Evil Doughnuts

Evil Doughnuts

Evil Doughnuts

Testing your knowledge of what happened this week
Oct. 15 1998 3:30 AM

Evil Doughnuts

No. 123: "Evil Doughnuts"

By Randy Cohen

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"It's not just the cup of coffee," says former New Jersey policeman Michael Anderson, "it's what the cup of coffee leads to." What does the cup of coffee lead to? by noon ET Wednesday to e-mail your answer (newsquiz@slate.com).

Responses to Monday's question (No. 122)--"Vatican-Do!":
"If the pope were on the jury, they wouldn't have given me anything." Who said this about what?

"Roberto Benigni on his Cannes Jury Prize for his film Life Is Beautiful, a Holocaust comedy. The pope wishes to remind us that NOTHING is funny about the Holocaust. At least not anymore."--Paul Tullis (Adam Bonin had a similar answer.)

"The Rev. Sun Myung Moon, musing on his 1981 conviction for tax evasion. 'It's professional courtesy. He fixes parking tickets for the Dalai Lama all the time. They're very civilized about that sort of thing in Italy.' "--Andrew "Not Making Fun of Scientologists" Solovay

"Which pope? Carmelita or his eminence?"--Larry Amaros

"An unnamed, politically savvy National Endowment for the Arts grant recipient whose new installation, 'Everyone's Point Is Valid,' opens Thursday at the Hirshhorn Museum in Washington."--Colleen Werthmann

"Miss Arkansas, trying to figure out how she could have received an even lower score for the talent portion of the Miss America pageant, for which she mimed the stations of the cross to the theme from Fame."--Tim Carvell (similarly, Juris Odins)

"A Communist writer from Portugal, recipient of this year's Nobel Prize for literature, knowing that the pope reads only Anne Rice."--Barbara Lippert

Click here for more responses.

Randy's Wrap-Up
Given the baleful influence of religious fervor on human history, why is religious tolerance good? Or to put it another way, why do Republicans, reluctant to grant "special privileges" (i.e., affirmative action) to women or minorities, afford special protection to a particular class of thought--religious belief--through an overly enthusiastic devotion to the First Amendment, or at least to the religious expression portion of the First Amendment? Consistency would compel these folks to let religious sentiment battle it out with other views in the free market of ideas. Or to let various religious leaders battle it out with sword, net, and trident, on prime time television. It would surely get better ratings than that new Nathan Lane thing. Or if not a sword and trident death match, couldn't the churches at least pay their property taxes?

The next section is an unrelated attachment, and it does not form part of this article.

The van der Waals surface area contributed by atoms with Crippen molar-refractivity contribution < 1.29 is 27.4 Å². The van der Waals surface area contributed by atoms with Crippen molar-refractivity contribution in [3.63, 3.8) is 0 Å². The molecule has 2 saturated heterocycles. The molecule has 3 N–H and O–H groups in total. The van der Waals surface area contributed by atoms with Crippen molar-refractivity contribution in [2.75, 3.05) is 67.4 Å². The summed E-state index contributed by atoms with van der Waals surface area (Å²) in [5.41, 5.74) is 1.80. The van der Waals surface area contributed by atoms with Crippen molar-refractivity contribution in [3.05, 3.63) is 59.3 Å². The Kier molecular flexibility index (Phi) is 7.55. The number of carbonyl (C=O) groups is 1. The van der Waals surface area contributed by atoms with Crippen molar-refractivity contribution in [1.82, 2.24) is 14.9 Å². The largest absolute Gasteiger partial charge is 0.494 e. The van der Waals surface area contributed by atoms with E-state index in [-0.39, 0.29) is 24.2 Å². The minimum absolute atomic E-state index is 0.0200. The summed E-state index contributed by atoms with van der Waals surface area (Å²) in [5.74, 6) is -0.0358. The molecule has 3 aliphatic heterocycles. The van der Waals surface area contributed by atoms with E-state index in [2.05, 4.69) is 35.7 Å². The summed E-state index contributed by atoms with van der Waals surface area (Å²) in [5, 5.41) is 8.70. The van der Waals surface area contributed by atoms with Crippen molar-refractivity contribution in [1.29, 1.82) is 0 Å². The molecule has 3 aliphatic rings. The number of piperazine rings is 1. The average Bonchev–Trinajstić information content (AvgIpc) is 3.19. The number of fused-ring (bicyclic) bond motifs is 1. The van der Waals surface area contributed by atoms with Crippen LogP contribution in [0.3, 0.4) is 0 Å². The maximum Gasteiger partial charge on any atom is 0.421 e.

Nobel Lettres Answer
As Barbara Lippert and many others knew, José Saramago said it about his Nobel Prize, the first for a Portuguese writer. A member of the Communist Party, he offended the Catholic Church with his 1991 novel, The Gospel According to Jesus Christ, which was censored by the Portuguese government.
"The Vatican is easily scandalized," Saramago said, "especially by people from outside. They should just focus on their prayers and leave people in peace. I respect those who believe, but I have no respect for the institution."

Augmented Quotation Extra
(Each final sentence added by "News Quiz.")

"These kids are reacting against the '60s and '70s, the psychedelic vestments, the Coke and pretzels at Mass. Although they still dig that Altar Boy Bingo."--Monsignor Timothy Dolan , rector of the Pontifical North American College of Rome, a seminary

"When you have a play which is replete with vulgarities, with obscenities directed toward a world religion, I think that has to be regarded as hate speech. But I'd kill for a Coke and a pretzel served by a saucy young altar boy while the Dead play 'Truckin.' "--William Donahue, president, Catholic League for Religious and Civil Rights, protesting the opening of Terrence McNally's new play, Corpus Christi

"I am happy to be here. This is better even than home. Please don't clip those electrodes to my penis."--Mohammed Faisel , serving time in the Taliban's Pul-i-Chariki prison for having an improperly trimmed beard

"It's not possible for the White House to talk seriously about stimulating the economy through tax cuts or spending when it has bound itself so tightly to the idea of fiscal discipline. Everybody just snickers when they hear the words 'stimulating' or 'discipline' or 'White House.' "--Robert Reich , former U.S. Secretary of Labor

Half-Full/Half-Empty Extra

"What has happened here will cause some fallout in the industry and will cause some regulation in the industry, but 10, 20 years later, the industry will be even stronger."--Julian Robertson , whose hedge fund, Tiger Management, recently lost $600 million on Russian debt

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"As Keynes said, in the long run we're all dead."--Robert Reich

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Randy Cohen used to write Slate's "News Quiz." His most recent book—oh, like you don't know.